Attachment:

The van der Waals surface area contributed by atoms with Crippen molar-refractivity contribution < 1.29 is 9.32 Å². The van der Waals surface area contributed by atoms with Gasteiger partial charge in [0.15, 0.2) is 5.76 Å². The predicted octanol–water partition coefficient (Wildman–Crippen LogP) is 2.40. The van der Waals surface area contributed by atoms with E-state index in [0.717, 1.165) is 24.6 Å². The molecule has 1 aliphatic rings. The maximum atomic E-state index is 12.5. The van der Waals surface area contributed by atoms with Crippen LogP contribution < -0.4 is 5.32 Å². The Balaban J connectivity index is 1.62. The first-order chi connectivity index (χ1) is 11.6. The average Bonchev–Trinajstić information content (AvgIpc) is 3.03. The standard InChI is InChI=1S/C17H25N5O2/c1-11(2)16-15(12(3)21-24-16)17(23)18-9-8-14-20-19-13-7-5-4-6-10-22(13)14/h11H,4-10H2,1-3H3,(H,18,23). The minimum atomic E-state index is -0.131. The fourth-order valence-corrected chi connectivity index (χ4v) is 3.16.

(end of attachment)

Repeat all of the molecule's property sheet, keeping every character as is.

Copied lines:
The van der Waals surface area contributed by atoms with Crippen molar-refractivity contribution < 1.29 is 9.32 Å². The van der Waals surface area contributed by atoms with Gasteiger partial charge in [0.15, 0.2) is 5.76 Å². The predicted octanol–water partition coefficient (Wildman–Crippen LogP) is 2.40. The van der Waals surface area contributed by atoms with E-state index in [0.717, 1.165) is 24.6 Å². The molecule has 1 aliphatic rings. The maximum atomic E-state index is 12.5. The van der Waals surface area contributed by atoms with Crippen LogP contribution < -0.4 is 5.32 Å². The Balaban J connectivity index is 1.62. The first-order chi connectivity index (χ1) is 11.6. The average Bonchev–Trinajstić information content (AvgIpc) is 3.03. The standard InChI is InChI=1S/C17H25N5O2/c1-11(2)16-15(12(3)21-24-16)17(23)18-9-8-14-20-19-13-7-5-4-6-10-22(13)14/h11H,4-10H2,1-3H3,(H,18,23). The minimum atomic E-state index is -0.131. The fourth-order valence-corrected chi connectivity index (χ4v) is 3.16.